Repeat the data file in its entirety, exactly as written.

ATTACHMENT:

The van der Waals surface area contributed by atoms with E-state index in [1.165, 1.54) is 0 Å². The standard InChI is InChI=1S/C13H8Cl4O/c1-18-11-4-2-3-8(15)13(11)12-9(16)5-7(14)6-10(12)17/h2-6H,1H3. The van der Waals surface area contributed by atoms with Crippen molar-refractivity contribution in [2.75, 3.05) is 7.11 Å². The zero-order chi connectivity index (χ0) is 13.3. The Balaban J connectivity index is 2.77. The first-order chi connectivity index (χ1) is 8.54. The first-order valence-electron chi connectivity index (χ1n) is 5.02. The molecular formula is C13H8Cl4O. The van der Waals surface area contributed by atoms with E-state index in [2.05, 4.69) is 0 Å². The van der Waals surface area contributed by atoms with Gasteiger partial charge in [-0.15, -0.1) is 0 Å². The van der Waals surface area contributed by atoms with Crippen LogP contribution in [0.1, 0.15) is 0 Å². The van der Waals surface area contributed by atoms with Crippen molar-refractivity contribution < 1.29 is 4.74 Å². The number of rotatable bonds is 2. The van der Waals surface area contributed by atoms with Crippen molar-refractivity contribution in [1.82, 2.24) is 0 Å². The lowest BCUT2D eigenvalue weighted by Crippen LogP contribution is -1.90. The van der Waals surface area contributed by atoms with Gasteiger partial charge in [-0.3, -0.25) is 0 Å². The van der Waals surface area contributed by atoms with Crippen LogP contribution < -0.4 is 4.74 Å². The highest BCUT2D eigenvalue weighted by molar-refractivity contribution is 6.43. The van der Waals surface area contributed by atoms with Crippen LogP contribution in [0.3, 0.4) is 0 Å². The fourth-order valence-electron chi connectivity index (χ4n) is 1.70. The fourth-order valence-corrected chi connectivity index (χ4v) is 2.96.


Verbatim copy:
The van der Waals surface area contributed by atoms with E-state index in [1.165, 1.54) is 0 Å². The standard InChI is InChI=1S/C13H8Cl4O/c1-18-11-4-2-3-8(15)13(11)12-9(16)5-7(14)6-10(12)17/h2-6H,1H3. The van der Waals surface area contributed by atoms with Crippen molar-refractivity contribution in [2.75, 3.05) is 7.11 Å². The zero-order chi connectivity index (χ0) is 13.3. The Balaban J connectivity index is 2.77. The first-order chi connectivity index (χ1) is 8.54. The first-order valence-electron chi connectivity index (χ1n) is 5.02. The molecular formula is C13H8Cl4O. The van der Waals surface area contributed by atoms with E-state index in [2.05, 4.69) is 0 Å². The van der Waals surface area contributed by atoms with Gasteiger partial charge in [-0.15, -0.1) is 0 Å². The van der Waals surface area contributed by atoms with Crippen LogP contribution in [0.1, 0.15) is 0 Å². The van der Waals surface area contributed by atoms with Crippen molar-refractivity contribution < 1.29 is 4.74 Å². The number of rotatable bonds is 2. The van der Waals surface area contributed by atoms with Crippen molar-refractivity contribution in [1.82, 2.24) is 0 Å². The lowest BCUT2D eigenvalue weighted by Crippen LogP contribution is -1.90. The van der Waals surface area contributed by atoms with Gasteiger partial charge in [-0.3, -0.25) is 0 Å². The van der Waals surface area contributed by atoms with Crippen LogP contribution < -0.4 is 4.74 Å². The highest BCUT2D eigenvalue weighted by molar-refractivity contribution is 6.43. The van der Waals surface area contributed by atoms with Crippen LogP contribution in [0.3, 0.4) is 0 Å². The fourth-order valence-electron chi connectivity index (χ4n) is 1.70. The fourth-order valence-corrected chi connectivity index (χ4v) is 2.96.